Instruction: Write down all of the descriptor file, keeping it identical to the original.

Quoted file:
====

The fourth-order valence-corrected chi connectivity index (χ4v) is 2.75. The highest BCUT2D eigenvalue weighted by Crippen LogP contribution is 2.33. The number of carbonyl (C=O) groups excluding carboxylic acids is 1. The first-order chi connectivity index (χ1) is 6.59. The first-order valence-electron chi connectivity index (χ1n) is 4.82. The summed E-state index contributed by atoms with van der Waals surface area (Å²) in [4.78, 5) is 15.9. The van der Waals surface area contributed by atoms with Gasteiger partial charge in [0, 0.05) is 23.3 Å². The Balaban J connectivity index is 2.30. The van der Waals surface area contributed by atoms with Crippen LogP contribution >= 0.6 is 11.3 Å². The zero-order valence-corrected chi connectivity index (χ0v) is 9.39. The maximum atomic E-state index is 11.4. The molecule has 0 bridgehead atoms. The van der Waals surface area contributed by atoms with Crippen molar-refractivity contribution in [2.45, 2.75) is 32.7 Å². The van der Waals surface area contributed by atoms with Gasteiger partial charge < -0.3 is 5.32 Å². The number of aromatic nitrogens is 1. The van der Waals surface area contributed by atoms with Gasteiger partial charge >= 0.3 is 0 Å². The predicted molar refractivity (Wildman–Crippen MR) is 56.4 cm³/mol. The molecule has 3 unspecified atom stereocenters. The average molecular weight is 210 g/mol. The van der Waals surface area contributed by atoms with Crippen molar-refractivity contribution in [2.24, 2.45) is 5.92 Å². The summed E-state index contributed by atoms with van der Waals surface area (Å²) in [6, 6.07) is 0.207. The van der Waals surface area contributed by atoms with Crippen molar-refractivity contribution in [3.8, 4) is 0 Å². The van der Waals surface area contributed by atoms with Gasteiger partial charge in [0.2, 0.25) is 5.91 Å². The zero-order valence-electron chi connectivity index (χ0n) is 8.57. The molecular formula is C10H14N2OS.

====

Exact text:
The fourth-order valence-corrected chi connectivity index (χ4v) is 2.75. The highest BCUT2D eigenvalue weighted by Crippen LogP contribution is 2.33. The number of carbonyl (C=O) groups excluding carboxylic acids is 1. The first-order chi connectivity index (χ1) is 6.59. The first-order valence-electron chi connectivity index (χ1n) is 4.82. The summed E-state index contributed by atoms with van der Waals surface area (Å²) in [4.78, 5) is 15.9. The van der Waals surface area contributed by atoms with Gasteiger partial charge in [0, 0.05) is 23.3 Å². The Balaban J connectivity index is 2.30. The van der Waals surface area contributed by atoms with Crippen LogP contribution >= 0.6 is 11.3 Å². The zero-order valence-corrected chi connectivity index (χ0v) is 9.39. The maximum atomic E-state index is 11.4. The molecule has 0 bridgehead atoms. The van der Waals surface area contributed by atoms with Crippen molar-refractivity contribution in [2.45, 2.75) is 32.7 Å². The van der Waals surface area contributed by atoms with Gasteiger partial charge < -0.3 is 5.32 Å². The number of aromatic nitrogens is 1. The van der Waals surface area contributed by atoms with Gasteiger partial charge >= 0.3 is 0 Å². The predicted molar refractivity (Wildman–Crippen MR) is 56.4 cm³/mol. The molecule has 3 unspecified atom stereocenters. The average molecular weight is 210 g/mol. The van der Waals surface area contributed by atoms with Crippen molar-refractivity contribution in [2.24, 2.45) is 5.92 Å². The summed E-state index contributed by atoms with van der Waals surface area (Å²) in [6, 6.07) is 0.207. The van der Waals surface area contributed by atoms with Crippen molar-refractivity contribution in [3.8, 4) is 0 Å². The van der Waals surface area contributed by atoms with Gasteiger partial charge in [0.2, 0.25) is 5.91 Å². The zero-order valence-electron chi connectivity index (χ0n) is 8.57. The molecular formula is C10H14N2OS.